The night sky tonight and on any clear night offers an ever-changing display of fascinating objects you can see, from stars and constellations to bright planets, often the moon, and sometimes special events like meteor showers. Observing the night sky can be done with no special equipment, although a sky map can be very useful, and a good beginner telescope or binoculars will enhance some experiences and bring some otherwise invisible objects into view. Below, find out what’s up in the night sky tonight (Planets Visible Now, Moon Phases, Observing Highlights This Month) plus other resources (Skywatching Terms, Night Sky Observing Tips and Further Reading).
Monthly skywatching information is provided to Space.com by Geoff Gaherty of Starry Night Education, the leader in space science curriculum solutions. Follow Starry Night on Twitter @StarryNightEdu.
Editor's note: If you have an amazing skywatching photo you'd like to share for a possible story or image gallery, please contact managing editor Tariq Malik at email@example.com. [Related: 10 Must-See Stargazing Events to Look Up for in 2015]
Night Sky Photos:
- Best Night Sky Events of March 2015 (Sky Maps)
- 101 Amazing Night Sky Photos by Stargazers in 2014
- 100 Most Spectacular Night Sky Photos of 2013
Thursday, March 5, 1:05 p.m. EST
Full Moon, March 5
The Full Moon of March is known as the "Worm Moon," "Crow Moon," "Sap Moon," or "Lenten Moon." It rises around sunset and sets around sunrise; this is the only night in the month when the moon is in the sky all night long. The rest of the month, the moon spends at least some time in the daytime sky. This is the smallest Full Moon of 2015.
Friday, March 13, 1:48 p.m. EDT
Last Quarter Moon
The Last Quarter Moon rises around 2 a.m. and sets around noon. It is most easily seen just after sunrise in the southern sky.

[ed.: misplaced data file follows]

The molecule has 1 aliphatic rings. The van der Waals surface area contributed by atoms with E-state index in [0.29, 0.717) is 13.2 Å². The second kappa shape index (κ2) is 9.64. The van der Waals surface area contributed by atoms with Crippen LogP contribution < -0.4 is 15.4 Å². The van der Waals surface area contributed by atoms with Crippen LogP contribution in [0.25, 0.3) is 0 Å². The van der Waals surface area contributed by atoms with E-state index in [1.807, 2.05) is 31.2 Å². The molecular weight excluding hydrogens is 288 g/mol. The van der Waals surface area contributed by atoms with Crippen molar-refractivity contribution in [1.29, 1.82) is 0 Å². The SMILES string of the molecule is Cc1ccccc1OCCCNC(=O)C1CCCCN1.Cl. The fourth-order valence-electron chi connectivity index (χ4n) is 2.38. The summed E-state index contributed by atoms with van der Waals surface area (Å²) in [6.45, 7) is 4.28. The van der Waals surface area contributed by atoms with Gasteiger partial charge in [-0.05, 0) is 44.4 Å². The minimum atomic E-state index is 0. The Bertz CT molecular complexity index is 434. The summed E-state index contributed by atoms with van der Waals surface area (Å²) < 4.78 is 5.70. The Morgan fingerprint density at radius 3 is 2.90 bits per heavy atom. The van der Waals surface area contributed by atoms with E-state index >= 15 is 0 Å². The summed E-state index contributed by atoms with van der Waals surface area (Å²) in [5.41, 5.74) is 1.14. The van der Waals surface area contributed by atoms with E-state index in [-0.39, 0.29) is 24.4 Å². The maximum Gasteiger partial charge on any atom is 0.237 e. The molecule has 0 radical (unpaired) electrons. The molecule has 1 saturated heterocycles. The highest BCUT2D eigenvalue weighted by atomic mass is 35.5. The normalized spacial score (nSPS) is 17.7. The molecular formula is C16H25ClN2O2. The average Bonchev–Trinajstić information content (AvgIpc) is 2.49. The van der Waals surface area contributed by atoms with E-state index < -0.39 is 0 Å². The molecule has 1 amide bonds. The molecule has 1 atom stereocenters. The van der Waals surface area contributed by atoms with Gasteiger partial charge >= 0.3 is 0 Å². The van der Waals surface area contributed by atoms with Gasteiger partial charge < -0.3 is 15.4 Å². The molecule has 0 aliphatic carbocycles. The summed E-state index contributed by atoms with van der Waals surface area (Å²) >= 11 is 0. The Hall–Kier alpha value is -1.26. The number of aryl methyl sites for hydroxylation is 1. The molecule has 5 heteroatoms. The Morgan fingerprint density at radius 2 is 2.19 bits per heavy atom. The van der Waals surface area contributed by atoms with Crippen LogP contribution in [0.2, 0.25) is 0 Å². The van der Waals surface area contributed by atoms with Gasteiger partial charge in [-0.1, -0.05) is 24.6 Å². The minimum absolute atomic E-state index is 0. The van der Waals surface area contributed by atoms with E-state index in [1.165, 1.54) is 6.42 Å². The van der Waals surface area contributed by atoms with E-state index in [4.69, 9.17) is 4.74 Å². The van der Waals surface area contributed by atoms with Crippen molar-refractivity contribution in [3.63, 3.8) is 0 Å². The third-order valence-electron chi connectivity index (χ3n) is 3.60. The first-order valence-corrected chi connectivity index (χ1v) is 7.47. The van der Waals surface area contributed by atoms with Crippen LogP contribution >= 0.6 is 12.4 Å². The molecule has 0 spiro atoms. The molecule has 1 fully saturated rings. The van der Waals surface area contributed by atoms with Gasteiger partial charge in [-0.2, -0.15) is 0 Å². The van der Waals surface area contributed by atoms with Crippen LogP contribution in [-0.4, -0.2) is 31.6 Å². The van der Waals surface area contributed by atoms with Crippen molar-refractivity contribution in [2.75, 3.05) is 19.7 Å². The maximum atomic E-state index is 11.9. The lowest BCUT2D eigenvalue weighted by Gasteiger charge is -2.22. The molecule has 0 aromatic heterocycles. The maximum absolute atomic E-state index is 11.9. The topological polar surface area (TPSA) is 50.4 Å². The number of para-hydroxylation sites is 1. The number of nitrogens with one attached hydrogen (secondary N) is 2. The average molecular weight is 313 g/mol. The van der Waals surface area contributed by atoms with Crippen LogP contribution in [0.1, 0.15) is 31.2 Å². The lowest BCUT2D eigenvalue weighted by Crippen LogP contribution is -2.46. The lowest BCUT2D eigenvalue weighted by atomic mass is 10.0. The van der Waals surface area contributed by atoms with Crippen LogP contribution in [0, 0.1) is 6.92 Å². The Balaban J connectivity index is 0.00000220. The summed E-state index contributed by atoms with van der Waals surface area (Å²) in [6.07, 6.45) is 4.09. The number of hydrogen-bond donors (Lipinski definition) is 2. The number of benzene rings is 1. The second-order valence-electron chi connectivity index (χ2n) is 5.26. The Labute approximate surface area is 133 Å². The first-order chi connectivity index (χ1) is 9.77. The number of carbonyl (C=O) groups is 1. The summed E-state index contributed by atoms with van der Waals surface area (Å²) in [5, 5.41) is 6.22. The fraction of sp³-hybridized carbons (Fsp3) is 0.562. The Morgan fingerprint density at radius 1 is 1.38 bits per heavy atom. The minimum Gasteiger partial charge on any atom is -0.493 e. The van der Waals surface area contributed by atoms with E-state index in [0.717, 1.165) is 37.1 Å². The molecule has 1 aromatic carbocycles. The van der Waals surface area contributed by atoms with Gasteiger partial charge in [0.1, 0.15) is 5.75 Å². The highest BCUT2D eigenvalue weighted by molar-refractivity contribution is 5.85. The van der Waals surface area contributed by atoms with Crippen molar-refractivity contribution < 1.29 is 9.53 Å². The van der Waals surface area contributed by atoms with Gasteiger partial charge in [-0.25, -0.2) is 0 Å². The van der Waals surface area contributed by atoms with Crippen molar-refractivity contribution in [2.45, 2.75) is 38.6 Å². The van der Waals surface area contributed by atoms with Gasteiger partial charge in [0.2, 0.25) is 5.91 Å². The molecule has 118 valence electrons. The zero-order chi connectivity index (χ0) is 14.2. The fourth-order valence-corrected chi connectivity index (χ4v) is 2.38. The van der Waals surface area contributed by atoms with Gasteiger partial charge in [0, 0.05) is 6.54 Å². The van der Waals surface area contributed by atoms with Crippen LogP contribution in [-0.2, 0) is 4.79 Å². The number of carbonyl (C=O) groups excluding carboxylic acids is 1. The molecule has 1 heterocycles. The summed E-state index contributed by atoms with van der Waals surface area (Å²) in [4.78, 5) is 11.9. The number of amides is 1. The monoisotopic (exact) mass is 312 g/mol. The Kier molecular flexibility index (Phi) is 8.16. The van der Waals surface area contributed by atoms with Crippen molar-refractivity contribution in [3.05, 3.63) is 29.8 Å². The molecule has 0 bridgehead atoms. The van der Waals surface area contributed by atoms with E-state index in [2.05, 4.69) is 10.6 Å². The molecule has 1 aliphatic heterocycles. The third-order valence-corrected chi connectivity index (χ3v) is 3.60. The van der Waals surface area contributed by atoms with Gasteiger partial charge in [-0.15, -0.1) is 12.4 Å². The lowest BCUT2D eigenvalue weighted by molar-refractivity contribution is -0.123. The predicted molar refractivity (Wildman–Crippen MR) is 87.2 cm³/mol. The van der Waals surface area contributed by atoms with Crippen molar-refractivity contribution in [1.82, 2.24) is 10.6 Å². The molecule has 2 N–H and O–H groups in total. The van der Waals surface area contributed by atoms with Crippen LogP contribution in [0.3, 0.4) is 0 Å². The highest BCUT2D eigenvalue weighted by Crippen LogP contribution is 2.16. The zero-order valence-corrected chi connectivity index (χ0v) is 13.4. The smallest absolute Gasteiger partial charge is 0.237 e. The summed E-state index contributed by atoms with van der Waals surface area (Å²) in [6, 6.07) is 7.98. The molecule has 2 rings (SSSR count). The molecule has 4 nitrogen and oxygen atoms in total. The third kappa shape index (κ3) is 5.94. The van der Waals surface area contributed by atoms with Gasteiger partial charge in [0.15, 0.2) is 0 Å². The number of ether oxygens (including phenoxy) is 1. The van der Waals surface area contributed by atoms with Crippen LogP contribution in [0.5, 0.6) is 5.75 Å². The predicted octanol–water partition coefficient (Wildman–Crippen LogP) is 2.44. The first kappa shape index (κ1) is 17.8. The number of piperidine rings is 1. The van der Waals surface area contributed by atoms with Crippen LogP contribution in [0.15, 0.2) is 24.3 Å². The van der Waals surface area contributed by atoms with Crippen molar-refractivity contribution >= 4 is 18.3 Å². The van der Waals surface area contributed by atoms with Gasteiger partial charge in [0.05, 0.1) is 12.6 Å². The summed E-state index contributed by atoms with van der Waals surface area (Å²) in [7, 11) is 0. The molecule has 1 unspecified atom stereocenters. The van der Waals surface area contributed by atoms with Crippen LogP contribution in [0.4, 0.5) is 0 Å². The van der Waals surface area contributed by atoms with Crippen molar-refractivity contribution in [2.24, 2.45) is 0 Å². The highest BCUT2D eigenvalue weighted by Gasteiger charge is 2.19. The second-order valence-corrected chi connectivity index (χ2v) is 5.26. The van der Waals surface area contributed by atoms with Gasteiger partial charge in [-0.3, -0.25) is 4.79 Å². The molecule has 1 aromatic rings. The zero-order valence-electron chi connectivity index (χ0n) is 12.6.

Friday, March 20, 5:36 a.m. EDT
The moon is not visible on the date of New Moon because it is too close to the sun, but can be seen low in the east as a narrow crescent a morning or two before, just before sunrise. It is visible low in the west an evening or two after New Moon.
Friday, March 27, 3:43 a.m. EDT
First Quarter Moon
The First Quarter Moon rises around 11:30 a.m. and sets around 2:30 a.m. It dominates the evening sky.
Sunday, March 8–Sunday, March 22, after evening twilight
Look to the south of west, just above Venus and Mars, for the faint zodiacal light, reflected from interplanetary matter along the ecliptic (marked by green line). Don’t confuse it with the brighter Milky Way to the northwest.
Total Solar Eclipse
Friday, March 20
The path of this eclipse sweeps across the North Atlantic Ocean, missing all inhabited land except for the Faroe Islands, northwest of Scotland, and the Svalberg Islands north of Norway.
Friday, March 20, 6:45 p.m. EDT
The sun crosses the celestial equator heading north, marking the beginning of Spring in the northern hemisphere and Autumn in the southern hemisphere.
Uranus and the Moon
Saturday, March 21, 7 a.m. EDT
The moon will occult Uranus as seen from easternmost Brazil, central Africa, the Middle East, and western Asia.
Mars and the Moon
Saturday, March 21, 6 p.m. EDT
The moon will occult Mars as seen from southwestern South America.
Venus and the Moon
Sunday, March 22, after sunset
The moon and Venus will make a pretty pair in the western twilight sky.